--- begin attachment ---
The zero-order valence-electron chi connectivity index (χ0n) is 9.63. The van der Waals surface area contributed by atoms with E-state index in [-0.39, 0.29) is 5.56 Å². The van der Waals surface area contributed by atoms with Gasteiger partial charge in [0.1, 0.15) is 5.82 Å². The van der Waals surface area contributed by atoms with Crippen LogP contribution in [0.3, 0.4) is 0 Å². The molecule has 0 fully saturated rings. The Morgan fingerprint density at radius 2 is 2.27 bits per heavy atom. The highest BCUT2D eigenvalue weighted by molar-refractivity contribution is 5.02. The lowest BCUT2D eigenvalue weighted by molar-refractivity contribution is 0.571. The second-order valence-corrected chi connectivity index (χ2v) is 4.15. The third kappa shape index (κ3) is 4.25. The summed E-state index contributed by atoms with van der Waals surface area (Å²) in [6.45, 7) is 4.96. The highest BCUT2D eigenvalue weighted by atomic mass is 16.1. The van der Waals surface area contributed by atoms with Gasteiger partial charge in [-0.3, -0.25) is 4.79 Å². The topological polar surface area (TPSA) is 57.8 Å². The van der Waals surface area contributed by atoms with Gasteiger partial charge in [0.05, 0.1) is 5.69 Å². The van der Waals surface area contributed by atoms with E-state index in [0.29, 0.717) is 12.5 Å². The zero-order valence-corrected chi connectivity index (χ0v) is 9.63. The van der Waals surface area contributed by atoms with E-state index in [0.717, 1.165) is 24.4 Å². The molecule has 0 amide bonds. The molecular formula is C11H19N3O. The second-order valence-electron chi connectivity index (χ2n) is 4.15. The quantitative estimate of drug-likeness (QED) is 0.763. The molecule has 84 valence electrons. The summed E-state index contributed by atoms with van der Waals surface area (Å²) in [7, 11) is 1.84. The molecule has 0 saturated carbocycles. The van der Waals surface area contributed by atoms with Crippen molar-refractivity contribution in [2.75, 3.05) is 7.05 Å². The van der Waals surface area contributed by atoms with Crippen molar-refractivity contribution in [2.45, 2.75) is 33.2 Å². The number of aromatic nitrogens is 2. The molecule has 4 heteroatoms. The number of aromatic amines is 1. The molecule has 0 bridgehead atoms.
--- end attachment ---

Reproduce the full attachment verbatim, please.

The zero-order valence-electron chi connectivity index (χ0n) is 9.63. The van der Waals surface area contributed by atoms with E-state index in [-0.39, 0.29) is 5.56 Å². The van der Waals surface area contributed by atoms with Gasteiger partial charge in [0.1, 0.15) is 5.82 Å². The van der Waals surface area contributed by atoms with Crippen LogP contribution in [0.3, 0.4) is 0 Å². The molecule has 0 fully saturated rings. The Morgan fingerprint density at radius 2 is 2.27 bits per heavy atom. The highest BCUT2D eigenvalue weighted by molar-refractivity contribution is 5.02. The lowest BCUT2D eigenvalue weighted by molar-refractivity contribution is 0.571. The second-order valence-corrected chi connectivity index (χ2v) is 4.15. The third kappa shape index (κ3) is 4.25. The summed E-state index contributed by atoms with van der Waals surface area (Å²) in [6.45, 7) is 4.96. The highest BCUT2D eigenvalue weighted by atomic mass is 16.1. The van der Waals surface area contributed by atoms with Gasteiger partial charge in [-0.3, -0.25) is 4.79 Å². The topological polar surface area (TPSA) is 57.8 Å². The van der Waals surface area contributed by atoms with Gasteiger partial charge in [0.05, 0.1) is 5.69 Å². The van der Waals surface area contributed by atoms with E-state index in [0.29, 0.717) is 12.5 Å². The zero-order valence-corrected chi connectivity index (χ0v) is 9.63. The van der Waals surface area contributed by atoms with E-state index in [0.717, 1.165) is 24.4 Å². The molecule has 0 amide bonds. The molecular formula is C11H19N3O. The second-order valence-electron chi connectivity index (χ2n) is 4.15. The quantitative estimate of drug-likeness (QED) is 0.763. The molecule has 84 valence electrons. The summed E-state index contributed by atoms with van der Waals surface area (Å²) in [7, 11) is 1.84. The molecule has 0 saturated carbocycles. The van der Waals surface area contributed by atoms with Crippen molar-refractivity contribution in [2.75, 3.05) is 7.05 Å². The van der Waals surface area contributed by atoms with Crippen molar-refractivity contribution in [2.45, 2.75) is 33.2 Å². The number of aromatic nitrogens is 2. The molecule has 4 heteroatoms. The number of aromatic amines is 1. The molecule has 0 bridgehead atoms.